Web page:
On the legislative front, it’s likely that this part of the strategy will also be supported by the Government’s impending Data Reform Bill, which amongst other things, is making changes to the research provisions of UK data protection law to, for example, provide a clearer definition of scientific research, a broader form of consent where used as a lawful basis for research, and a more concrete privacy notice exemption where data is repurposed for scientific research purposes.  All of these changes are expressly intended to promote greater use of personal data, including health data, for responsible research purposes.

There are strong parallels here with the EU’s proposals for a European Health Data Space, which will promote access to electronic health data for secondary purposes.

Encouraging AI Innovation

No data strategy in 2022 would be complete without consideration of Artificial Intelligence (AI).  On this front, DHSC:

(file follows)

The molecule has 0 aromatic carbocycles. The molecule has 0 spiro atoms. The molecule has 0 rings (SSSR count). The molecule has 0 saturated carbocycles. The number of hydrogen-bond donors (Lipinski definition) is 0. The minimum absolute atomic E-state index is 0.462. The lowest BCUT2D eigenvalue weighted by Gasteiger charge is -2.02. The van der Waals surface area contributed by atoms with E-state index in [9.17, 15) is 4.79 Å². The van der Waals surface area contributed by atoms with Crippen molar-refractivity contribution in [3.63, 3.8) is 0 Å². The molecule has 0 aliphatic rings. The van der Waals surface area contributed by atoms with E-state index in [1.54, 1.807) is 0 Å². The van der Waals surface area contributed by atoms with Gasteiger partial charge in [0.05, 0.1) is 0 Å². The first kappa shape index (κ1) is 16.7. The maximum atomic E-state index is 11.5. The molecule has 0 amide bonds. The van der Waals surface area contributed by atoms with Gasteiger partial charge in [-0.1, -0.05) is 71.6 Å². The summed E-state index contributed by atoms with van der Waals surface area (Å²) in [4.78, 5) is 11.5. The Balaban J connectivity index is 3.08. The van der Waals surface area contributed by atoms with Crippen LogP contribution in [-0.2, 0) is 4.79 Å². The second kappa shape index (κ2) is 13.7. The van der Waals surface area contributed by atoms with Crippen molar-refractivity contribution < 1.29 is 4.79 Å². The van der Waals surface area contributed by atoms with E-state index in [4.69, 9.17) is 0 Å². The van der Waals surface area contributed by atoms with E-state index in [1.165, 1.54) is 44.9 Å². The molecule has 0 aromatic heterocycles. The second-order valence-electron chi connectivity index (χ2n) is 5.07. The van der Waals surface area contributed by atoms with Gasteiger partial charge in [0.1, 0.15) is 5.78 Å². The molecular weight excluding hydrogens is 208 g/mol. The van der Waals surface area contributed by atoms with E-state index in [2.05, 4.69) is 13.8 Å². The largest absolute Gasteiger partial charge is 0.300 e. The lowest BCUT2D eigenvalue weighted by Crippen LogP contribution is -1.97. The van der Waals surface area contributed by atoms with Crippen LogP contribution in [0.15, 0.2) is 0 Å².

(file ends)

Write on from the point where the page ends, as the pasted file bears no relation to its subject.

• Commits to working with the Office of AI (OAI) on its developing plans for the regulation of AI in the United Kingdom.  The OAI’s White Paper on the governance and regulation of AI is expected imminently and will be closely scrutinised as the UK’s response to the EU’s draft AI Act.  The health sector is one of the most sensitive and important in an AI context and the NHS’ work on this will be led by a newly created NHS AI Lab.
  • Will develop unified standards for the efficacy and safety testing of AI systems, working with the Medicines and Healthcare products Regulatory Agency (MHRA) and the National Institute for Clinical Excellence (NICE).  Safety standards that can be used by development teams building AI systems are an important part of the regulatory framework for safe AI, and this is likely to be a welcome step.
  • Will, through the NHS AI Lab, develop a methodology for evaluating the AI safety of market-authorised products in healthcare.

In summary, the strategy contains an ambitious set of proposals that are intended to cement the UK’s position as a world leader in healthcare informatics and data-driven health research.  Notably, they are clearly designed to balance and reconcile competing demands for greater access to and use of health data, with the protection of trust, privacy and security in that data.


data privacy, united kingdom, europe, gdpr